I create an image of the hard drive and then wipe it clean. Using the supplied recovery disks, I proceed to re-install the operating system and recovery partition. The system froze-up three times during reinstallation. But this time the hard drive controller is under the correct category, IDE ATA/ATAPI controllers. It's starting to look like a hardware issue.

I run a few DOS based utilities to test the memory, hard drive, etc. with no luck. I even try the HP recovery diagnostics. Every test I run tells me that there is nothing wrong with the hardware. Using the keyboard only in Windows, I am able to install another utility to test all of the motherboard components. I allow it to run for six hours and the system passes every test.

The BOIS is the next place I look and find it's a few versions older than what is currently available for download. I download and install the latest BIOS version and it still keeps freezing up randomly when the mouse is moved. I start searching the internet for clues.

After a few different search queries, I come across an article at Badcaps.net discussing symptoms of capacitor failure on motherboards, one being 'system randomly and frequently freezes'. I check the motherboard thoroughly and find no capacitors that look bad. I start checking the expansion (add-in) cards and all at once, the mystery was solved.

There on the graphics card was a bank of capacitors that the tops were swollen.

Top view of the graphics card showing the difference between a good and bad capacitors
Top view of the graphics card showing the difference between a good and bad capacitors.

Side view of the graphics card showing the difference between a good and bad capacitor
Side view of the graphics card showing the difference between a good and bad capacitor.

The movement of the mouse on screen was causing the graphics card to freeze-up. I re-assembled the system with a new graphics card and the issue was gone. Another computer repair mystery solved.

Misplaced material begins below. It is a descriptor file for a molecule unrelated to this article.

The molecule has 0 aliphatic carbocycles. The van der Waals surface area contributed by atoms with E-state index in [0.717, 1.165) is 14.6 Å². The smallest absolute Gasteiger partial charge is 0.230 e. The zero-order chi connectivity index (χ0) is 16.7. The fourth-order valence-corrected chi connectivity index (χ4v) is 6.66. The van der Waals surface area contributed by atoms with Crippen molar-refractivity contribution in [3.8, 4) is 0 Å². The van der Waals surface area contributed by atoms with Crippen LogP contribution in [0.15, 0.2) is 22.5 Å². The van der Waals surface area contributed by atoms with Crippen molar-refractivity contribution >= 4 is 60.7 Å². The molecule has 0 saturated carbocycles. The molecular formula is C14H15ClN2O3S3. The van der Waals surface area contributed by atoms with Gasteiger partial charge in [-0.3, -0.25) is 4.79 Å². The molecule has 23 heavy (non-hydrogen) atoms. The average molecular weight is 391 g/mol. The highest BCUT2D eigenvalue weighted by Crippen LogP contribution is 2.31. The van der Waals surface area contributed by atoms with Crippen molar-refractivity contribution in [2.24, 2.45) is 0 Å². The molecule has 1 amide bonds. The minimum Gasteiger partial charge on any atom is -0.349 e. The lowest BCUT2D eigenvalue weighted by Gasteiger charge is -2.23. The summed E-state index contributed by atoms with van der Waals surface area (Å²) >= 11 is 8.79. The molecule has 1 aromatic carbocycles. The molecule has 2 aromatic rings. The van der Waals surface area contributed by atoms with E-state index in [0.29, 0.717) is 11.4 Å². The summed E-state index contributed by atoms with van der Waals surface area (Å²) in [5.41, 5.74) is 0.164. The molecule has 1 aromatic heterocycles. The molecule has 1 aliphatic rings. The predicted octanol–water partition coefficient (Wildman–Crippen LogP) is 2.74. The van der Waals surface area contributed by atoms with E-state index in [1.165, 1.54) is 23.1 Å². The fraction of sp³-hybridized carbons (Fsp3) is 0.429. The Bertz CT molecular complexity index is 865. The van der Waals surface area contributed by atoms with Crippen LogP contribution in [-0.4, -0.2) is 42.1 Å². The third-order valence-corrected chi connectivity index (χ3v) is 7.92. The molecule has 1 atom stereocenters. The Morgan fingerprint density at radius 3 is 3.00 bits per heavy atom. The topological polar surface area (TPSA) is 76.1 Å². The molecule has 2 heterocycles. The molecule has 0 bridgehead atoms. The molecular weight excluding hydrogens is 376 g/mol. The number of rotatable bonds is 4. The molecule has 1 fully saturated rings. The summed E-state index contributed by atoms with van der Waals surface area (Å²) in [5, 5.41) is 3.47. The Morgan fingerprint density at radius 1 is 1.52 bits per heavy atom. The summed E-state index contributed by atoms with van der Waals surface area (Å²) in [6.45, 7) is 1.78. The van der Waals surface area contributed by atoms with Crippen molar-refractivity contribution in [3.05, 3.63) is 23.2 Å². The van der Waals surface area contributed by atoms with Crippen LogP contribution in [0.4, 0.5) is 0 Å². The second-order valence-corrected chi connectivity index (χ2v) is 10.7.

How to manually eject your computer CD / DVD drive tray

In this article, I show how to use the Eject Pin Hole to manually eject the tray on your computers CD / DVD drive. There will be times when you need to open the tray on your computers CD / DVD drive when the system is powered off.

  • You need to boot your computer using the CD / DVD drive
  • You need to retrieve a disk without starting up the computer

Caution: Turn off power to the system before manually ejecting a disk.

All CD / DVD drives have a Eject Pin Hole. The only thing we need is a paper clip to use it (I am using a #1 size for this article).

All we need is a paper clip

All we have to do is bend it at the first curve 180 degrees (straitening it out). Then take the second curve and bend it 90 degrees. Now we need to locate the Eject Pin Hole.

Desktop CD / DVD drive Eject Pin Hole location

Desktop CD / DVD drives:
Gently insert the modified paper clip into the Eject Pin Hole until you feel it make contact with the gear underneath the tray. Firmly pressing inward, you will notice the tray to start to move out. Press inward until you have enough room to get your finger under the tray and then pull it out the rest of the way. If you can only get a small portion of the tray out, you can use the other end of the paper clip to gently pry open the tray enough to get your finger under it. Once done, gently push back the tray to the closed position. It will close firmly when the system is powered up.

Laptop - Notebook CD / DVD drive Eject Pin Hole location

Laptop - Notebook CD / DVD drives:
The trays on laptops/notebooks are spring loaded, so all that is needed is to release the locking mechanism. You do not have to insert the paper clip as far as with a desktop CD / DVD drive, as you are not connecting to the gearing under the tray. Gently insert the paper clip into the Eject Pin Hole. Once you feel it make contact, gently push in and the tray will eject immediately. Once done, gently push the tray back inward until it locks back into place.

Enjoy,
Scott

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Geeks in Phoenix is an IT consulting company specializing in all aspects of Computer Repair / PC Repair / Laptop Repair. Since 2008, our expert computer repair technicians have been providing outstanding Computer Repair, Virus Removal, Data Recovery, Photo Manipulation and Website Support.